SK: The first time I went into the enclosure with her, she stood up on her hind legs and was going [bear gesture], which in bear language is, “You are out of here, buddy.” Maybe not out of this cage but out of your life! So, I walked toward her yelling, “No! No! No!” And she kept yelling. And then, with my open hand, I hit her on the nose. Then I started thinking, “Oh my God, she is going to kill me now.” And this is a 330-pound bear, but she sat down next to me and said, “Okay, you’ll do. If you are willing to sit here and argue with me, if you are willing to sit here and go through the rough patches, willing to sit here and be with me and be strong enough to hold your position with me, we can have a relationship; we can be friends.” And so she was testing me, but she was always very sweet about it.
PB: Really?! I assume you’ve seen the Werner Herzog picture, Grizzly Man?
SK: Right. This is not a grizzly bear; this is a black bear.
PB: So a whole different personality?
SK: Grizzly bears eat you. Black bears pretty much leave people alone. In a captive situation, you really have to know what you are doing with them. You have to know how they communicate. We would go on walks together in the forest and just sit there. She would put her arm around my shoulder and put her head on my shoulder and lick me in the face, and then she would lie on her back….
She developed breast cancer, and we removed it. But a year later, it metastasized throughout her bones, and she passed on.
Steve Karlin and friend
PB: Let me talk to you a little about…you’ve got Parkinson’s.
SK: When I’m talking, I’m trying to be in my place in the center. Now, I’m aware of all my shaking going on. But when I’m trying to communicate, I’m not aware of it at that point…It just really keeps reminding me that I have to be reflective of what’s really going on and who I am as a human being. Am I a shell that’s shaking? To some people, yes; to most people, yes. To me, it’s the being inside: all the stories, all the experiences wrapped around that core spark of existence.
PB: So, for you, it is just a reminder that we really aren't in control?
SK: Yes, and that we have to stop spending our lives trying to be in control. I’m not saying don’t be a powerful person and do wonderful things in this world, instead, just lie there and be a schmuck in the middle of a forest. But realize that we are only on this planet for a very short period of time. We are not this shell. This is the story we have made up in our minds, of who we are. Because, beyond all of our personality, there is something in here that is connected with everything in existence on this planet, and if we can become aware and conscious and part of that…And this is why people do meditative practices; there is such an experience of oneness that you can’t put into words. It’s the language before words, the language after words; it’s the language of existence. And to be experiencing that oneness of all living things is the epitome of being a human being.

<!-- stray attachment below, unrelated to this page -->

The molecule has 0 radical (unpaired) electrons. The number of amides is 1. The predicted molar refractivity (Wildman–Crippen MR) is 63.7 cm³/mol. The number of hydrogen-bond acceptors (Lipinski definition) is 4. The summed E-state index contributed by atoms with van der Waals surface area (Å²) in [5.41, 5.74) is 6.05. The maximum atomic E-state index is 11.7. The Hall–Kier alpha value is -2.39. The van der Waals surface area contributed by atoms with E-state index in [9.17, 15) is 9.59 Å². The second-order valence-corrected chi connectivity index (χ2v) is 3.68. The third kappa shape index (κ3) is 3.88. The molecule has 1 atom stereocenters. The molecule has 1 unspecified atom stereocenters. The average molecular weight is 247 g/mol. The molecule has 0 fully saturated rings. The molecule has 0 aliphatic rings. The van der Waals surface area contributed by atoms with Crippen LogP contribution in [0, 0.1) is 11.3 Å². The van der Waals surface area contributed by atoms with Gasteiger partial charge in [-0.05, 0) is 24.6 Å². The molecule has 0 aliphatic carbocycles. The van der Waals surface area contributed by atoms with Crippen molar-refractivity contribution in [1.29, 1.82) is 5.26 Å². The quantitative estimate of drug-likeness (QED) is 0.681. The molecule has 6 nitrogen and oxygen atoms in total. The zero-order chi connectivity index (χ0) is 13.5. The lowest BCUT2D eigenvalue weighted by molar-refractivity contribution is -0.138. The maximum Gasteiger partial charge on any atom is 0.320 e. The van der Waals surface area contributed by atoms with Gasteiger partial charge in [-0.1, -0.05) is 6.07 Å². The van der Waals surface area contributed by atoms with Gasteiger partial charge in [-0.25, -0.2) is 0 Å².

The indigenous cultures, they have all these stories about spirits of the forest, spirits of the trees. How else can you relate it? You can’t put it into words. So, you have this incredible experience with trees and forests and this connection when you know certain tree saps save your life…If you are living in the forest, and that tree saved your aunt, and you made something out of this flower, and it saved your mother, those trees are holy; those trees are sacred. They are sacred because they have such an affinity, such a relationship with you. So how should we treat that flower, if it saved our relative, a human being?
PB: With a lot of reverence.
SK: Yeah! How should we treat the forest that provides a carbon sink and oxygen, and plankton that provides all this green algae? All this stuff is sacred because of our relationship with it—it keeps us alive...
I was telling somebody who brought me food the other day that they had cooked, that it is the most intimate experience, the most intimate gift, to give someone something you cooked. Because when you eat something, it becomes part of who you are. It goes into every cell of your body. It changes you forever. So when you cook things for people, it’s a very intimate experience, more than making love to them…And it reminds me of my aunts who used to have a string of bakeries, and they used to bring baked goods home for us. And my grandmother lived in the house with extended family and would cook for us. We revered our aunts and grandparents so much because of the love they put into nourishment to keep us alive, and how it related to everything around us; everything is sacred.
PB: Give me in a short sentence, if it’s possible…what have you found to be the most effective way of getting in touch with that feeling of oneness with everything?
SK: Start with your breath: Our first breath in life, our first breath in existence, we breathe in; our last breath, we breathe out. Those are the two most important breaths that we have. One brings us into this world; one takes us out of this world. And almost every other breath we forget, we are not conscious of. And if we start just listening to that breath, in and out, up and down, just listening to the power and how it feels, that’s the key to the consciousness and awareness of all living things around you. If you’re sitting in a forest, and you just listen to your breath [takes a breath]. The instant I did that I heard what I wasn't hearing before—five to fifteen songbirds around me. I smelled the grass I wasn't smelling the whole time we were talking. I felt the humidity in the air. I felt the wind blowing against my face. I felt more alive. And if we continually just become more aware of our breath, things will magically shift for us. It’s a good start.
This article is syndicated from Parabola magazine. Parabola is a not-for-profit organization. Four times a year for over thirty-five years it has gathered the wisdom of the world's spiritual traditions to illuminate the central questions of life. Author Phil Borges is a photographer, author, filmmaker, and social change storyteller. For more than twenty-five years he has documented indigenous and tribal cultures in some of the world's most inaccessible areas. For more information, please visit philborges.com.